• Adventures of Superman #430 - This issue's villains are the latest configuration of Marv wolfman's own Fearsome Five. The theme of this issue is that Superman's duties are interfering with Clark Kent's life, culminating in him missing his parents' 49th anniversary celebration. He shows up late and Pa Kent sets him straight. This issue's story occurs out of linear continuity (I suppose to accommodate schedule conflicts with the upcoming LSH crossover), but a montage on page eight explains how everything fits together (even the stories which haven't been told yet).
  • Action Comics #590 - The Metal Men. Ugh. I hate the Metal Men. I have a policy regarding the Metal Men, and that is whenever they make a guest-star appearance in a title I read, I read it once, then skip it on subsequent rereads. Consequently, I haven't read Action Comics #590 in 36 years, but I made an exception for this discussion. (You see what I do for you?) Ugh. It's the Metal Men. If you've ever read any Metal Men story at all, you know pretty well what to expect. It can easily be skipped. YMMV

NEXT: "The Pocket Universe" and "The Death of Superboy"

For the record, I disliked the then-new Black Canary costume, and was pleased when she returned to her biker chick look. But then, my inner 12 year old rarely likes any costume change.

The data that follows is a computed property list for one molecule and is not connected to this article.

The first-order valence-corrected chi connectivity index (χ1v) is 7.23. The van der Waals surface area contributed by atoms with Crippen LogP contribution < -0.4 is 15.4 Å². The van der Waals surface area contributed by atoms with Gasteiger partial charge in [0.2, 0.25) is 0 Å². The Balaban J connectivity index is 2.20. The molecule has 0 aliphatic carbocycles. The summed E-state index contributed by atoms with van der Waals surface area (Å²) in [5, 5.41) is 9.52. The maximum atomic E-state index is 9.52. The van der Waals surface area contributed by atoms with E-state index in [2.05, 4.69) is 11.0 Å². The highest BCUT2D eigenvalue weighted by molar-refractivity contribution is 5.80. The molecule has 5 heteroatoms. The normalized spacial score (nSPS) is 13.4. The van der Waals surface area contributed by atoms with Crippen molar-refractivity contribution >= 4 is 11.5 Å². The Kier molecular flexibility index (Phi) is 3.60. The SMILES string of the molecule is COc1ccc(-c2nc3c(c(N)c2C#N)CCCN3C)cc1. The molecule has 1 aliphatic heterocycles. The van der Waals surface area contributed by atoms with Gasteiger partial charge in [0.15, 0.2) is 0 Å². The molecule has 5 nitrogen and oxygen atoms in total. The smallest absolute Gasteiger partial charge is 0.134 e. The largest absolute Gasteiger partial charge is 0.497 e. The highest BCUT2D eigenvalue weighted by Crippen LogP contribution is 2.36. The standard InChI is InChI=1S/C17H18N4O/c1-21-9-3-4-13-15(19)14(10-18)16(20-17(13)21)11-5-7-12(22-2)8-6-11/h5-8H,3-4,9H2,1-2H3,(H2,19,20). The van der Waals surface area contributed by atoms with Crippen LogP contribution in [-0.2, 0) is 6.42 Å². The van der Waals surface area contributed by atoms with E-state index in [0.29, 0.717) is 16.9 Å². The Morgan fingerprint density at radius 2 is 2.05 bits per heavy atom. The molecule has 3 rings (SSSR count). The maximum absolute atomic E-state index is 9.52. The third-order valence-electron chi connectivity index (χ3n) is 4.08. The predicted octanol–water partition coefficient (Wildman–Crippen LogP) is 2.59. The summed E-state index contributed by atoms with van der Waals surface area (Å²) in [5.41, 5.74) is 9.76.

As to Metal Men, they were a throwaway concept whipped up as filler for Showcase, and have always seemed like filler to me. It has been painful to watch DC writers struggle over the years to make “responsometers” make sense, or come up with new origins to get rid of them.

Even more painful? Reading several Silver Age issues in a row. Sooooo repetitive.

I've never had much use for the Metal Men, either .but maybe they just haven't had the right writer yet.  Characters like Peacemaker and Detective Chimp keep turning up in present-day comics, so I assume the Metal Men will, too.

Let's deal with the cover right off the bat...

As Cap alluded to last week, the cover of Superman #8 is based on Byrne's own cover of Fantastic Four #249.

What's more, the powers of the Legionnaires depicted correspond directly to those of the Fantastic Four (which is only fair, because Gladiator and the Imperial Guard were originally Marvel's version of Superboy and the Legion of Super-Heroes).